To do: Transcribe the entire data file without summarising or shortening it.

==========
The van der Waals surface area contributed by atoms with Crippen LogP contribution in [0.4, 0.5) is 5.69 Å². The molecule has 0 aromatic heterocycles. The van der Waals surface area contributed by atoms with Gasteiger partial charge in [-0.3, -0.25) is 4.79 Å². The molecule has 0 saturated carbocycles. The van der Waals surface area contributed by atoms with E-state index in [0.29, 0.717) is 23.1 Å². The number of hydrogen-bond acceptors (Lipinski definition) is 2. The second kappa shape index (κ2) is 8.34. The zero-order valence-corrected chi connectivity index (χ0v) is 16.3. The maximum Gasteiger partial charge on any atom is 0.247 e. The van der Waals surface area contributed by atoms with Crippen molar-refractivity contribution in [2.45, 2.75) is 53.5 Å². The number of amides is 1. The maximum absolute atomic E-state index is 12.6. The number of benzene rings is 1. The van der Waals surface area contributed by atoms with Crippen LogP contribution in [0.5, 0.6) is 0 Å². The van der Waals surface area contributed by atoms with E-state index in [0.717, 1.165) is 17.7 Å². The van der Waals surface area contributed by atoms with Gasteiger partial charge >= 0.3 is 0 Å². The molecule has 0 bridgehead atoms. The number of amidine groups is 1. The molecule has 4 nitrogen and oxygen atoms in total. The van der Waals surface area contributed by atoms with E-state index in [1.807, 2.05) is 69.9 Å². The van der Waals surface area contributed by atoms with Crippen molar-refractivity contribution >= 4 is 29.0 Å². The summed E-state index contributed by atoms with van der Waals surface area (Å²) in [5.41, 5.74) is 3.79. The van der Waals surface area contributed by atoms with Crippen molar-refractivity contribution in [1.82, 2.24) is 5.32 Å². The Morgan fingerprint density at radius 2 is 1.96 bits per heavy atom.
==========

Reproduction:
The van der Waals surface area contributed by atoms with Crippen LogP contribution in [0.4, 0.5) is 5.69 Å². The molecule has 0 aromatic heterocycles. The van der Waals surface area contributed by atoms with Gasteiger partial charge in [-0.3, -0.25) is 4.79 Å². The molecule has 0 saturated carbocycles. The van der Waals surface area contributed by atoms with E-state index in [0.29, 0.717) is 23.1 Å². The number of hydrogen-bond acceptors (Lipinski definition) is 2. The second kappa shape index (κ2) is 8.34. The zero-order valence-corrected chi connectivity index (χ0v) is 16.3. The maximum Gasteiger partial charge on any atom is 0.247 e. The van der Waals surface area contributed by atoms with Crippen molar-refractivity contribution in [2.45, 2.75) is 53.5 Å². The number of amides is 1. The maximum absolute atomic E-state index is 12.6. The number of benzene rings is 1. The van der Waals surface area contributed by atoms with Crippen LogP contribution in [0.5, 0.6) is 0 Å². The van der Waals surface area contributed by atoms with E-state index in [0.717, 1.165) is 17.7 Å². The van der Waals surface area contributed by atoms with Gasteiger partial charge >= 0.3 is 0 Å². The molecule has 0 bridgehead atoms. The number of amidine groups is 1. The molecule has 4 nitrogen and oxygen atoms in total. The van der Waals surface area contributed by atoms with E-state index in [1.807, 2.05) is 69.9 Å². The van der Waals surface area contributed by atoms with Crippen molar-refractivity contribution >= 4 is 29.0 Å². The summed E-state index contributed by atoms with van der Waals surface area (Å²) in [5.41, 5.74) is 3.79. The van der Waals surface area contributed by atoms with Crippen molar-refractivity contribution in [1.82, 2.24) is 5.32 Å². The Morgan fingerprint density at radius 2 is 1.96 bits per heavy atom.